The CIA report analyzing this particular intercept goes: "This is the first observed instance in which a Communist unit has investigated and entered a negative report on an alleged American use of BW agents", indicating that there were other instances of such investigation that had produced positive conclusions on the presence of BW agents.
"Let's not forget that during WWII, the Chinese was subjected to the biggest biological attacks in human history. Their military and scientists, consequently, were anything but incapable of identifying a BW attack," said Kaye.
Reflecting on the fact that no written order for the BW attacks or after-report of their effectiveness has ever been found, Kaye called for more openness from the US government, which has been aggressively "redacting files and withholding information".
"On the other hand, it was typical practice in the US military that orders that might be construed as highly controversial or secret should not be written down but only transmitted orally," he said, referring to Colonel Schwable's description of a verbal order to carry out missions to spread cholera, typhus and yellow fever as one that had come all the way from the Joint Chiefs of Staff.
Another downed US flyer, Lieutenant Kenneth Enoch, wrote in his eight-page confession in April 1952 that "he (a superior) told us that our two onboard wing bombs were germ bombs and were to be dropped at Hwanjin (in DPRK) at a maximum altitude of 500 feet and at a maximum airspeed of 200 miles per hour".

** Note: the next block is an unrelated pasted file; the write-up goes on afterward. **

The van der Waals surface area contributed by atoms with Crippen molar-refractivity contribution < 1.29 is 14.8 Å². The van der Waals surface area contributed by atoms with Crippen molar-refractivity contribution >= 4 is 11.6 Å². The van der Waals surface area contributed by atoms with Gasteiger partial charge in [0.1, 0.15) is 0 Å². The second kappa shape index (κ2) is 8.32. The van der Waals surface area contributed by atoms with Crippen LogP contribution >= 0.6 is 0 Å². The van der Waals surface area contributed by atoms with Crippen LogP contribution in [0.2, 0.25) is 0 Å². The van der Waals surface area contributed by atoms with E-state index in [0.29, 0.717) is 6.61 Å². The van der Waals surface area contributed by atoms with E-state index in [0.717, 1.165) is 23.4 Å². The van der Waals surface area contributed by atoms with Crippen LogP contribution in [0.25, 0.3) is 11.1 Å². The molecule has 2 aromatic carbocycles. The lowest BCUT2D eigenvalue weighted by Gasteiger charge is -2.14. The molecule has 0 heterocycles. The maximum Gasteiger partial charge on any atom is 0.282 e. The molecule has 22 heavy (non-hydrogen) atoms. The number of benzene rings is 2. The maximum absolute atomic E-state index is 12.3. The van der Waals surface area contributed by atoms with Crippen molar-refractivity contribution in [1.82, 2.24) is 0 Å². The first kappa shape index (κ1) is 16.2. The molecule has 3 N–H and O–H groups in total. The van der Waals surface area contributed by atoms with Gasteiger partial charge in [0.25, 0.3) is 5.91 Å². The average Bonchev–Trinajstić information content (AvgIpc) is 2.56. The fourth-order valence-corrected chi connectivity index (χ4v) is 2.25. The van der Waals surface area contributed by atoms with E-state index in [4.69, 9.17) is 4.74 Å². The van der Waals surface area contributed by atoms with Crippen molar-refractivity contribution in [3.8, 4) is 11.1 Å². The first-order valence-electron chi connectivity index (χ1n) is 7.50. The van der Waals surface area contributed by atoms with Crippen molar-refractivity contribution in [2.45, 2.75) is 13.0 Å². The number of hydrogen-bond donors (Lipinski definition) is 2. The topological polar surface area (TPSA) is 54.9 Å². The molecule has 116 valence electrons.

In 1955, back in the US and being filmed by military cameras, Enoch called his previous confessions "absolutely false", saying "they (the Chinese) threatened me and threatened me again that I should never leave alive if I didn't cooperate".
In 2010, Enoch was interviewed by Al Jazeera English－the same team that uncovered the September 1951 document－at his home in Texas. The 85-year-old denied any ill treatment or indoctrination by his captors.
"The difficulty with this story is that many of the dates and places detailed in Kenneth Enoch's (1952) confession has since been confirmed as accurate," said the narrator of the program.
Perhaps the most powerful indictment has to come from the victims and their relatives, as well as those who insisted on talking to them, then and later.
"I went to North Korea (DPRK) and met people who had suffered the effects of germ warfare. They told me their stories, shedding tears and grimacing with anger," Mori said during his interview with The Telegraph. "They told me what actually happened and I cannot question that."
Agencies contributed to this story.